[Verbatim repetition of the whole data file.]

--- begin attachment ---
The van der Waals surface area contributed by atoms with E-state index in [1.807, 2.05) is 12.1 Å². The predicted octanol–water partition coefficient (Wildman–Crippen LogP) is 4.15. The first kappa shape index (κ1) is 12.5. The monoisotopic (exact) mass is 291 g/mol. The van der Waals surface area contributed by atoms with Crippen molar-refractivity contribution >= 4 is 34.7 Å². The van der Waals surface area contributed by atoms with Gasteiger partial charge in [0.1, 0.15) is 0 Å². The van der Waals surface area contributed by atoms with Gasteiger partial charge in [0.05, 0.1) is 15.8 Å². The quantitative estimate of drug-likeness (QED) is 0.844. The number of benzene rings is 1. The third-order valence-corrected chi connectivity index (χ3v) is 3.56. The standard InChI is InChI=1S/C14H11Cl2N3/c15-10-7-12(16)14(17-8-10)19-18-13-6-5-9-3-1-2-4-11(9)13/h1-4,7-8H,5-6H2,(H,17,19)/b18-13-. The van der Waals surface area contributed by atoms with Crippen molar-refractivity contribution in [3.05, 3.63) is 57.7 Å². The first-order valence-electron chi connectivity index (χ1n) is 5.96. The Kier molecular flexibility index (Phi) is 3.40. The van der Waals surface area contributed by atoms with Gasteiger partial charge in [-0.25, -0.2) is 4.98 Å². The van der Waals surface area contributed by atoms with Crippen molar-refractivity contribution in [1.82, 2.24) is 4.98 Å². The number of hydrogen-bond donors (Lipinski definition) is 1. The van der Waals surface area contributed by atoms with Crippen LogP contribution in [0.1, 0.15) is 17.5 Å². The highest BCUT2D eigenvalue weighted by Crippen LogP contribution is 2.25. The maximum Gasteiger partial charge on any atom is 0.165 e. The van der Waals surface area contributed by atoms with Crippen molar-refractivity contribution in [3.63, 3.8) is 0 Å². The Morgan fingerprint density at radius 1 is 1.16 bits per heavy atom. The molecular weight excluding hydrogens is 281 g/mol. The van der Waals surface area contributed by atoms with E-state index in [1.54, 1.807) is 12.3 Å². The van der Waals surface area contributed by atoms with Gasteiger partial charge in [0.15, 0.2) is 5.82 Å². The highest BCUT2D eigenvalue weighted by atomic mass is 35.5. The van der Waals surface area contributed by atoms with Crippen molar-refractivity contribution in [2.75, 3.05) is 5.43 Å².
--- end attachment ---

The van der Waals surface area contributed by atoms with E-state index in [1.807, 2.05) is 12.1 Å². The predicted octanol–water partition coefficient (Wildman–Crippen LogP) is 4.15. The first kappa shape index (κ1) is 12.5. The monoisotopic (exact) mass is 291 g/mol. The van der Waals surface area contributed by atoms with Crippen molar-refractivity contribution >= 4 is 34.7 Å². The van der Waals surface area contributed by atoms with Gasteiger partial charge in [0.1, 0.15) is 0 Å². The van der Waals surface area contributed by atoms with Gasteiger partial charge in [0.05, 0.1) is 15.8 Å². The quantitative estimate of drug-likeness (QED) is 0.844. The number of benzene rings is 1. The third-order valence-corrected chi connectivity index (χ3v) is 3.56. The standard InChI is InChI=1S/C14H11Cl2N3/c15-10-7-12(16)14(17-8-10)19-18-13-6-5-9-3-1-2-4-11(9)13/h1-4,7-8H,5-6H2,(H,17,19)/b18-13-. The van der Waals surface area contributed by atoms with Crippen molar-refractivity contribution in [3.05, 3.63) is 57.7 Å². The first-order valence-electron chi connectivity index (χ1n) is 5.96. The Kier molecular flexibility index (Phi) is 3.40. The van der Waals surface area contributed by atoms with Gasteiger partial charge in [-0.25, -0.2) is 4.98 Å². The van der Waals surface area contributed by atoms with Crippen molar-refractivity contribution in [1.82, 2.24) is 4.98 Å². The number of hydrogen-bond donors (Lipinski definition) is 1. The van der Waals surface area contributed by atoms with Crippen LogP contribution in [0.1, 0.15) is 17.5 Å². The highest BCUT2D eigenvalue weighted by Crippen LogP contribution is 2.25. The maximum Gasteiger partial charge on any atom is 0.165 e. The van der Waals surface area contributed by atoms with Crippen molar-refractivity contribution in [3.63, 3.8) is 0 Å². The Morgan fingerprint density at radius 1 is 1.16 bits per heavy atom. The molecular weight excluding hydrogens is 281 g/mol. The van der Waals surface area contributed by atoms with E-state index in [1.54, 1.807) is 12.3 Å². The van der Waals surface area contributed by atoms with Gasteiger partial charge in [0.15, 0.2) is 5.82 Å². The highest BCUT2D eigenvalue weighted by atomic mass is 35.5. The van der Waals surface area contributed by atoms with Crippen molar-refractivity contribution in [2.75, 3.05) is 5.43 Å².